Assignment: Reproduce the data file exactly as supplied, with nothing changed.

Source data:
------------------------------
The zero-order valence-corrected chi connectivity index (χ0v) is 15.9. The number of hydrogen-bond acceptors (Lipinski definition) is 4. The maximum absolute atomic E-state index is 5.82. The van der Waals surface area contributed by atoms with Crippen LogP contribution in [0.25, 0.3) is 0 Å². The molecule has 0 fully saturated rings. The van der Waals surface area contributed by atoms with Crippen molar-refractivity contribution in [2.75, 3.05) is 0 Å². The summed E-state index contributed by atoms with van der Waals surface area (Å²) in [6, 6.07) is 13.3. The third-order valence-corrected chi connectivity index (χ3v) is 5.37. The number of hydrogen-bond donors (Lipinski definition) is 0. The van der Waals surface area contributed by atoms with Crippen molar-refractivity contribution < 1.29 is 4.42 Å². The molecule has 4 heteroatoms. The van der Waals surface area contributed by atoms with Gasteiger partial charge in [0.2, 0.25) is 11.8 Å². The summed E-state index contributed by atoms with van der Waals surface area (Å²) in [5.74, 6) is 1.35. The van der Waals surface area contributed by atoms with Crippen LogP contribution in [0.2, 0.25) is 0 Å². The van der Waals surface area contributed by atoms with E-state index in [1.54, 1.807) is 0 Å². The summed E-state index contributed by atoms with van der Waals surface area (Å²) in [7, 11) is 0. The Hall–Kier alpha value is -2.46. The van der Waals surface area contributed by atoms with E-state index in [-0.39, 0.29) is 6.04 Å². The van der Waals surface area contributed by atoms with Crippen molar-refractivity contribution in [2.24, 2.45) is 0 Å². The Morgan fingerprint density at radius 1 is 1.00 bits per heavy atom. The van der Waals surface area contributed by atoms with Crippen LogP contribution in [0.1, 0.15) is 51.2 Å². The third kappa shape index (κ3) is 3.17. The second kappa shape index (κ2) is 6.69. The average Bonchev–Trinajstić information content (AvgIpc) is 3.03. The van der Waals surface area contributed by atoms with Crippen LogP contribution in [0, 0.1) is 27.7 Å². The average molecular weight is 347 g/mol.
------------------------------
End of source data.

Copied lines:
The zero-order valence-corrected chi connectivity index (χ0v) is 15.9. The number of hydrogen-bond acceptors (Lipinski definition) is 4. The maximum absolute atomic E-state index is 5.82. The van der Waals surface area contributed by atoms with Crippen LogP contribution in [0.25, 0.3) is 0 Å². The molecule has 0 fully saturated rings. The van der Waals surface area contributed by atoms with Crippen molar-refractivity contribution in [2.75, 3.05) is 0 Å². The summed E-state index contributed by atoms with van der Waals surface area (Å²) in [6, 6.07) is 13.3. The third-order valence-corrected chi connectivity index (χ3v) is 5.37. The number of hydrogen-bond donors (Lipinski definition) is 0. The van der Waals surface area contributed by atoms with Crippen molar-refractivity contribution < 1.29 is 4.42 Å². The molecule has 4 heteroatoms. The van der Waals surface area contributed by atoms with Gasteiger partial charge in [0.2, 0.25) is 11.8 Å². The summed E-state index contributed by atoms with van der Waals surface area (Å²) in [5.74, 6) is 1.35. The van der Waals surface area contributed by atoms with Crippen LogP contribution in [0.2, 0.25) is 0 Å². The van der Waals surface area contributed by atoms with E-state index in [1.54, 1.807) is 0 Å². The summed E-state index contributed by atoms with van der Waals surface area (Å²) in [7, 11) is 0. The Hall–Kier alpha value is -2.46. The van der Waals surface area contributed by atoms with E-state index in [-0.39, 0.29) is 6.04 Å². The van der Waals surface area contributed by atoms with Crippen molar-refractivity contribution in [2.24, 2.45) is 0 Å². The Morgan fingerprint density at radius 1 is 1.00 bits per heavy atom. The van der Waals surface area contributed by atoms with Crippen LogP contribution in [0.1, 0.15) is 51.2 Å². The third kappa shape index (κ3) is 3.17. The second kappa shape index (κ2) is 6.69. The average Bonchev–Trinajstić information content (AvgIpc) is 3.03. The van der Waals surface area contributed by atoms with Crippen LogP contribution in [0, 0.1) is 27.7 Å². The average molecular weight is 347 g/mol.